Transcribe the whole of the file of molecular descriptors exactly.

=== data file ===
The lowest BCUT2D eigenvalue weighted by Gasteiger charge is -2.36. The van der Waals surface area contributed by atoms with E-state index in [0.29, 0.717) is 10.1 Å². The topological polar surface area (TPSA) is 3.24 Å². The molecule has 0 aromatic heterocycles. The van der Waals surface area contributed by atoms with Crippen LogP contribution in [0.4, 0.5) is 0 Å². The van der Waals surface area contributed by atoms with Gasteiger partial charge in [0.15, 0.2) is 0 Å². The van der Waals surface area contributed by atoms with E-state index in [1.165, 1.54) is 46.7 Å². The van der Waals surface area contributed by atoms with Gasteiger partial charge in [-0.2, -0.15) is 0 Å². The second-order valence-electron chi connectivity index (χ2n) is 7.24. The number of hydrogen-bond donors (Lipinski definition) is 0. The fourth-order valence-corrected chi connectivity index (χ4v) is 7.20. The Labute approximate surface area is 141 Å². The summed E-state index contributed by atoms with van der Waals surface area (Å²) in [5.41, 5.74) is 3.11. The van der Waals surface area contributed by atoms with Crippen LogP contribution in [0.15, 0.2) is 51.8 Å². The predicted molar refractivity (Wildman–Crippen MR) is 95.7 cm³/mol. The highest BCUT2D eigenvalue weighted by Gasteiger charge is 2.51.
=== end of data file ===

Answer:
The lowest BCUT2D eigenvalue weighted by Gasteiger charge is -2.36. The van der Waals surface area contributed by atoms with E-state index in [0.29, 0.717) is 10.1 Å². The topological polar surface area (TPSA) is 3.24 Å². The molecule has 0 aromatic heterocycles. The van der Waals surface area contributed by atoms with Crippen LogP contribution in [0.4, 0.5) is 0 Å². The van der Waals surface area contributed by atoms with Gasteiger partial charge in [0.15, 0.2) is 0 Å². The van der Waals surface area contributed by atoms with E-state index in [1.165, 1.54) is 46.7 Å². The van der Waals surface area contributed by atoms with Gasteiger partial charge in [-0.2, -0.15) is 0 Å². The second-order valence-electron chi connectivity index (χ2n) is 7.24. The number of hydrogen-bond donors (Lipinski definition) is 0. The fourth-order valence-corrected chi connectivity index (χ4v) is 7.20. The Labute approximate surface area is 141 Å². The summed E-state index contributed by atoms with van der Waals surface area (Å²) in [5.41, 5.74) is 3.11. The van der Waals surface area contributed by atoms with Crippen LogP contribution in [0.15, 0.2) is 51.8 Å². The predicted molar refractivity (Wildman–Crippen MR) is 95.7 cm³/mol. The highest BCUT2D eigenvalue weighted by Gasteiger charge is 2.51.